Here at the frontier, the leaves fall like rain. Although my neighbors are all barbarians, there are still two cups at my table.


Ten thousand flowers in spring, the moon in autumn, a cool breeze in summer, snow in winter. If your mind isn't clouded by unnecessary things, this is the best season of your life.

~ Wu-men ~


Sunday, April 17, 2022

Spectator or Participant in Martial Arts Study


At Thoughts on Tai Chi, there was a thought provoking post on the difference of being a spectator or participant in one's martial arts training. The full post may be read here.

If you want to go far in Tai Chi Chuan you sincerely need to stop being a spectator and take command over your own development and progress. You cannot let any teacher dictate over how far you have come, or when and how you should progress. First you need to reach a point where you can be able to understand this by yourself.

What is a Spectator?

The Spectator is the student who attends classes more to enjoy the show than anything else. The spectator puts himself or herself in the position of being a passive listener. The Spectator is satisfied by merely enjoying the show put up by the teacher. The Spectator might listen to the instructions and practice the exercises, but do very little thinking. This passive, non-critical attitude does also have a long-term effect on the student’s progress, as the teacher can decide how fast or slow the students will progress without any kind of objections or active initiative from them.

I wrote this on a discussion board not a long time ago:

“It’s mostly commercial teachers who earn a living on teaching who use old abstract, obscure words. It’s more to attract new students than to explain. Explaining things clearly with modern, western terminology is boring. People don’t want to listen to it. They want things they don’t understand, so they can try to understand them. But they don’t want them to be explained.  Like a David Lynch movie. People love the mystery, things that cannot be explained. The simple answers? Nah, people want to keep the mystery. That’s the important thing. The same with martial arts. People … want to experience the mystery.”

Sadly, this describes the most common type of teacher as well as student. My friend who is also a teacher and a long time practitioner, Michael. cited the quote above on his blog. I am happy that he found it interesting enough to write something about, but what he didn’t know is that he is one of the reasons why I started to think more in these terms and tried to verbalise my thoughts further. In a private conversation, he made the observation that many successful teachers have some kind of background in entertainment.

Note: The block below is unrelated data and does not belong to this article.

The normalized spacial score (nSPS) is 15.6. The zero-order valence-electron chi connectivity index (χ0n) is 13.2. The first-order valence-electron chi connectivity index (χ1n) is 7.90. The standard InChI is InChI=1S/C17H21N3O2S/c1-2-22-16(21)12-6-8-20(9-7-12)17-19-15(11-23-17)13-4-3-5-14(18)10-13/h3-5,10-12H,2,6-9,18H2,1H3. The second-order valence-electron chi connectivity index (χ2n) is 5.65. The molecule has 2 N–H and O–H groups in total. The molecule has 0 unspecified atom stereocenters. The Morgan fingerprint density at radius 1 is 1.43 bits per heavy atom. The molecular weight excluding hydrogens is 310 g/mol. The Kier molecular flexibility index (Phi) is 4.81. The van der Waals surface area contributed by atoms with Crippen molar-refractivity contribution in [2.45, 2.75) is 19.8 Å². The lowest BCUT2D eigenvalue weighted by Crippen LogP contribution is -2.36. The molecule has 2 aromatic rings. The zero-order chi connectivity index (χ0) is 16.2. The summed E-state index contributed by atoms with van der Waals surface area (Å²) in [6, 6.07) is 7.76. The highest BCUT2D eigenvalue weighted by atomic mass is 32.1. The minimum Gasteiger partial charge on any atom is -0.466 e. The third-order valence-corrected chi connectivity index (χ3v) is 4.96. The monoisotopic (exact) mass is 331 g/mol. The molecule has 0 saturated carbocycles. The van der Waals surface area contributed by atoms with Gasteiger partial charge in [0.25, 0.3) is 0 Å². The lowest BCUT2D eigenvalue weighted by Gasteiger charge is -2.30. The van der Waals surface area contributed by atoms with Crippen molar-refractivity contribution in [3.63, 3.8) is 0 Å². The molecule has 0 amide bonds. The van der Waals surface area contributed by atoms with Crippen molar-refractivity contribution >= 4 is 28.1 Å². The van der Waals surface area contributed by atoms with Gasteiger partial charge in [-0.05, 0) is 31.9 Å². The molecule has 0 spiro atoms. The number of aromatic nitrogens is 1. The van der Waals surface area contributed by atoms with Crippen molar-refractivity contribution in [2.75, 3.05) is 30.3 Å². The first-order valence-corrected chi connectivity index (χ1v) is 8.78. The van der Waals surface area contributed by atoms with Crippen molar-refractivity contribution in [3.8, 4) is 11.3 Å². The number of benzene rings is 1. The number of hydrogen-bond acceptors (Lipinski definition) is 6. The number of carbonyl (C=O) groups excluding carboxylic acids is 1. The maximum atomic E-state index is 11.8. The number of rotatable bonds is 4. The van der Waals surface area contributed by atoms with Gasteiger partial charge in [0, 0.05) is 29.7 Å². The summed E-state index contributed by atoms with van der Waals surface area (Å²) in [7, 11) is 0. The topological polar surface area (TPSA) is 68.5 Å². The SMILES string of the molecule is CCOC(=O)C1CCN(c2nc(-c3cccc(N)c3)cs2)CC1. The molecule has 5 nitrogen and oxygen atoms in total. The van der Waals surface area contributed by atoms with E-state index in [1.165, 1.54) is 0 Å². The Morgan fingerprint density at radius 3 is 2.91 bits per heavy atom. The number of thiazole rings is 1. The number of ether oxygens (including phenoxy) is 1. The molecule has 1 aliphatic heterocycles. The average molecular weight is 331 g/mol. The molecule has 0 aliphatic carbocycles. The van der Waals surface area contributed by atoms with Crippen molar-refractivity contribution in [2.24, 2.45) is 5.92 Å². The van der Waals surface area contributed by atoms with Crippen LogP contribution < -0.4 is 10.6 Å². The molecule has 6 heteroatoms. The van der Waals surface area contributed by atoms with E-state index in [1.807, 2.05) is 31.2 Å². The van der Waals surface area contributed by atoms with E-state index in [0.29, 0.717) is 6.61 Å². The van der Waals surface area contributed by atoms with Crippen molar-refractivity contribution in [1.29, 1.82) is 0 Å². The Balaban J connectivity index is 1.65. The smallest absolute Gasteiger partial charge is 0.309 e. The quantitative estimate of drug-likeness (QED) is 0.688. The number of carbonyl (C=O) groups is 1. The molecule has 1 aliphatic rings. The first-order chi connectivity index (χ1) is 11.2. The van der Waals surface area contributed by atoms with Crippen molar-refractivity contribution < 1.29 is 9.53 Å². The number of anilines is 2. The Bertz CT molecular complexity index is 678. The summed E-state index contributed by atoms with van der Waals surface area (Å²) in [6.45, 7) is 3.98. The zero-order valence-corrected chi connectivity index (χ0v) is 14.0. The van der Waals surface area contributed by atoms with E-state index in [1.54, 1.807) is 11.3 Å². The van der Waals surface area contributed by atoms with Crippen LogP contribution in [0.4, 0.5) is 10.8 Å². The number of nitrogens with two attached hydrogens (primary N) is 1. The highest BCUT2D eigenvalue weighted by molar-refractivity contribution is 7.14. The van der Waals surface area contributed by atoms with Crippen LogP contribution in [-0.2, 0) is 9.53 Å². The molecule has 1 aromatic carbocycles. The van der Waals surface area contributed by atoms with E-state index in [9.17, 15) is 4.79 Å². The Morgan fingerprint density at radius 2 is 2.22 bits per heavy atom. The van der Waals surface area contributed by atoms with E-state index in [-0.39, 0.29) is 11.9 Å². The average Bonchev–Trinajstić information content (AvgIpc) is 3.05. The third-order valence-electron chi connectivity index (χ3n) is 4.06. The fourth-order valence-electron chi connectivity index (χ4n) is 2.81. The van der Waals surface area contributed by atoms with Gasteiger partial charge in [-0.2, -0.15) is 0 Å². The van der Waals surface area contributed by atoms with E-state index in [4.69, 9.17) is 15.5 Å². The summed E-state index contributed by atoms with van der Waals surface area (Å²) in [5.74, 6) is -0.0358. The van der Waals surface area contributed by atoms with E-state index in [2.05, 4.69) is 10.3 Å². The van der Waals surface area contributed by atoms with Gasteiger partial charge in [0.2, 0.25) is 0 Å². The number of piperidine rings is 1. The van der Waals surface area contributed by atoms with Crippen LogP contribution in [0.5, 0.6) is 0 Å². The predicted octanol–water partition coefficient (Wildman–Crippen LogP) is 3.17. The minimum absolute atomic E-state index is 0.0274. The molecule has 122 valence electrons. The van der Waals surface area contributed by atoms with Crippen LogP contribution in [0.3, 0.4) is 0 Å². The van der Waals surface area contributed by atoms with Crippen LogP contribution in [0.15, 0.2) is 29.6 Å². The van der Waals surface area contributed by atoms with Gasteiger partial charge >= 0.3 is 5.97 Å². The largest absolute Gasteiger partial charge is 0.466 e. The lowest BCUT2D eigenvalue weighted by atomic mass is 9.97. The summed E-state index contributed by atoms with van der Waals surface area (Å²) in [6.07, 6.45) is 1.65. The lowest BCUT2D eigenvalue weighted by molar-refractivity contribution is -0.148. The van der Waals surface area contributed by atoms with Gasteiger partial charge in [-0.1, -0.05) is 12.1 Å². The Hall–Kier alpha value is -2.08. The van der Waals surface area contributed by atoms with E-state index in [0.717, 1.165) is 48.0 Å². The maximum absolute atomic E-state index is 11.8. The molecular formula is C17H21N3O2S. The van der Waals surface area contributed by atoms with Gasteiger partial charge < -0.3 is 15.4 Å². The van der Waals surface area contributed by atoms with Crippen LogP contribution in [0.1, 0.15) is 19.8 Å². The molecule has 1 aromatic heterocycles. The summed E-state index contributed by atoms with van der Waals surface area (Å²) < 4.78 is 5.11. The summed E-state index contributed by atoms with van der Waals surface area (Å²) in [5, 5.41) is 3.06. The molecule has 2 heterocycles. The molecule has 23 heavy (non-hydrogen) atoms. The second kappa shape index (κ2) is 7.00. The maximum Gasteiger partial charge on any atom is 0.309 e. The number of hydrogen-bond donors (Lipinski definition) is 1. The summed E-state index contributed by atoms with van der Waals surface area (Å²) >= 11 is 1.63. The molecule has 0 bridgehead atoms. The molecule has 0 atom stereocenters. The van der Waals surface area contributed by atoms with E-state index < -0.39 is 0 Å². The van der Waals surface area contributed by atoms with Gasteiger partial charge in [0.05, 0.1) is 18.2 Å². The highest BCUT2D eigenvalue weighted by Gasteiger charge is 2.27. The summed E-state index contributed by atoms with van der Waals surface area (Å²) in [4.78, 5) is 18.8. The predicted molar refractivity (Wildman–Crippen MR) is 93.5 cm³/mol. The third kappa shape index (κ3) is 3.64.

When I thought more about what he wrote to me, I found what he said true and obvious. Amongst the most successful public teachers you can find musicians, actors, dancers and even people who have earned a living as a psychic and on fortunetelling. These teachers clearly know how to get people’s attention and how to keep it. They understand the value of entertainment often more than they have the ability to actually teach something. They keep their students entertained and the students keep on going to the class. Some of them are very charismatic and good manipulators. Yes, they really know how to manipulate people.

Sadly, this kind of teacher is not only the most successful type of teacher in Tai Chi and in the world of Chinese martial arts in general. They are also the most detrimental for a student’s development. Though they keep up the student’s interest and fascination of the art, they are mostly not interested in teaching their students in order to help them reach any higher level. Many teachers prefer that the students remain perpetual beginners as long as possible.

Entertainment or teaching?

This kind of teacher attracts many different kinds of students, some very serious who wants to dig deep in the art, and others who might just want to practice an exercise for health and mind. And yet others might seek out the teacher, or “master,” just to find a social group. Even if they don’t believe that they go there just to experience the mystery and to enjoy a show, this is still the situation many students put themselves in.

I believe that the relationship between student and teacher often becomes fixated already as the teacher presents something to the student that represents a new experience for the student, something that is hard to grasp and to understand. When the students enter the school of this kind of entertainer teacher, they enter a new world with strange new words and concepts and stories about old masters.

Some of these teachers have practiced for a long time and have gained some decent skill, thus they will move and use their body in a different way that a common person is used to do. These qualities are indeed hard to replicate for most of people and demand some decent amount of practice. So here, in this situation, the student depends on the teacher for guidance. But in many Tai Chi schools and in Chinese martial arts in general, the relationships are not really the same as a healthy student-teacher relationship seen in most other disciplines and in common schools.

 

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